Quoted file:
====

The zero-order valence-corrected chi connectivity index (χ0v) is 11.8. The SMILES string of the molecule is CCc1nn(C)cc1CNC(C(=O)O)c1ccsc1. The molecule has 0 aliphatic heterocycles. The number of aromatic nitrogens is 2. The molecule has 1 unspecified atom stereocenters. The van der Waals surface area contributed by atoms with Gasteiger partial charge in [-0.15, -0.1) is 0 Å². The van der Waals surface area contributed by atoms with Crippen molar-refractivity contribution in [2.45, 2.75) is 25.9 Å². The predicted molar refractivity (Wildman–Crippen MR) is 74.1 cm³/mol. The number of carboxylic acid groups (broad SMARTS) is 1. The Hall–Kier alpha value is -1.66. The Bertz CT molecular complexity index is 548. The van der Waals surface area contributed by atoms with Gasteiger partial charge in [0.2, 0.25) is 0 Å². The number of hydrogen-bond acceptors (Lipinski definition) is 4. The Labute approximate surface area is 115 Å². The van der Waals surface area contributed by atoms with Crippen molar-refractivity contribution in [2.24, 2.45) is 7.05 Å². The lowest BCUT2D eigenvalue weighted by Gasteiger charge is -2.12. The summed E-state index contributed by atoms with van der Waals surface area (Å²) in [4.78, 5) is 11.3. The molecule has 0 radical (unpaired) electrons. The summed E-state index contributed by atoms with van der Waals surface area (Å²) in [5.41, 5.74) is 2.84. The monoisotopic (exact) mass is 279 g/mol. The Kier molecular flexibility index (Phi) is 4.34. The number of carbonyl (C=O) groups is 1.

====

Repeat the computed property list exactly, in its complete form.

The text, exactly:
The zero-order valence-corrected chi connectivity index (χ0v) is 11.8. The SMILES string of the molecule is CCc1nn(C)cc1CNC(C(=O)O)c1ccsc1. The molecule has 0 aliphatic heterocycles. The number of aromatic nitrogens is 2. The molecule has 1 unspecified atom stereocenters. The van der Waals surface area contributed by atoms with Gasteiger partial charge in [-0.15, -0.1) is 0 Å². The van der Waals surface area contributed by atoms with Crippen molar-refractivity contribution in [2.45, 2.75) is 25.9 Å². The predicted molar refractivity (Wildman–Crippen MR) is 74.1 cm³/mol. The number of carboxylic acid groups (broad SMARTS) is 1. The Hall–Kier alpha value is -1.66. The Bertz CT molecular complexity index is 548. The van der Waals surface area contributed by atoms with Gasteiger partial charge in [0.2, 0.25) is 0 Å². The number of hydrogen-bond acceptors (Lipinski definition) is 4. The Labute approximate surface area is 115 Å². The van der Waals surface area contributed by atoms with Crippen molar-refractivity contribution in [2.24, 2.45) is 7.05 Å². The lowest BCUT2D eigenvalue weighted by Gasteiger charge is -2.12. The summed E-state index contributed by atoms with van der Waals surface area (Å²) in [4.78, 5) is 11.3. The molecule has 0 radical (unpaired) electrons. The summed E-state index contributed by atoms with van der Waals surface area (Å²) in [5.41, 5.74) is 2.84. The monoisotopic (exact) mass is 279 g/mol. The Kier molecular flexibility index (Phi) is 4.34. The number of carbonyl (C=O) groups is 1.